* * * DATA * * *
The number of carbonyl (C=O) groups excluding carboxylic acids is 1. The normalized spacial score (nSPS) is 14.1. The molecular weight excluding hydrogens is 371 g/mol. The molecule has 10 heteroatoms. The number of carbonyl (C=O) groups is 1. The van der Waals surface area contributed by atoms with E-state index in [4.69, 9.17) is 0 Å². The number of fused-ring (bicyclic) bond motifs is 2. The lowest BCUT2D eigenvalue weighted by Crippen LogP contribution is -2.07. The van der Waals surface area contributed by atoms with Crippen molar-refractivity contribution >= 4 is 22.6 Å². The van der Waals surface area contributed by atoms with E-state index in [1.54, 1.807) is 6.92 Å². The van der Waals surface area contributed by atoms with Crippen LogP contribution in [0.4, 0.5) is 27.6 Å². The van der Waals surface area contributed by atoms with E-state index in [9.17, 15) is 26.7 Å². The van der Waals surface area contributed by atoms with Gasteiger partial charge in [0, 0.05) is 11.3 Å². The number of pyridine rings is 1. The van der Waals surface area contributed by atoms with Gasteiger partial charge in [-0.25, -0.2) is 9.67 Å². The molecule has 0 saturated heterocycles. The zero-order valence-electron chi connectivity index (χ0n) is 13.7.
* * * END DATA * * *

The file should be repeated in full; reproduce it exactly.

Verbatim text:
The number of carbonyl (C=O) groups excluding carboxylic acids is 1. The normalized spacial score (nSPS) is 14.1. The molecular weight excluding hydrogens is 371 g/mol. The molecule has 10 heteroatoms. The number of carbonyl (C=O) groups is 1. The van der Waals surface area contributed by atoms with E-state index in [4.69, 9.17) is 0 Å². The number of fused-ring (bicyclic) bond motifs is 2. The lowest BCUT2D eigenvalue weighted by Crippen LogP contribution is -2.07. The van der Waals surface area contributed by atoms with Crippen molar-refractivity contribution >= 4 is 22.6 Å². The van der Waals surface area contributed by atoms with E-state index in [1.54, 1.807) is 6.92 Å². The van der Waals surface area contributed by atoms with Crippen LogP contribution in [0.4, 0.5) is 27.6 Å². The van der Waals surface area contributed by atoms with E-state index in [9.17, 15) is 26.7 Å². The van der Waals surface area contributed by atoms with Gasteiger partial charge in [0, 0.05) is 11.3 Å². The number of pyridine rings is 1. The van der Waals surface area contributed by atoms with Gasteiger partial charge in [-0.25, -0.2) is 9.67 Å². The molecule has 0 saturated heterocycles. The zero-order valence-electron chi connectivity index (χ0n) is 13.7.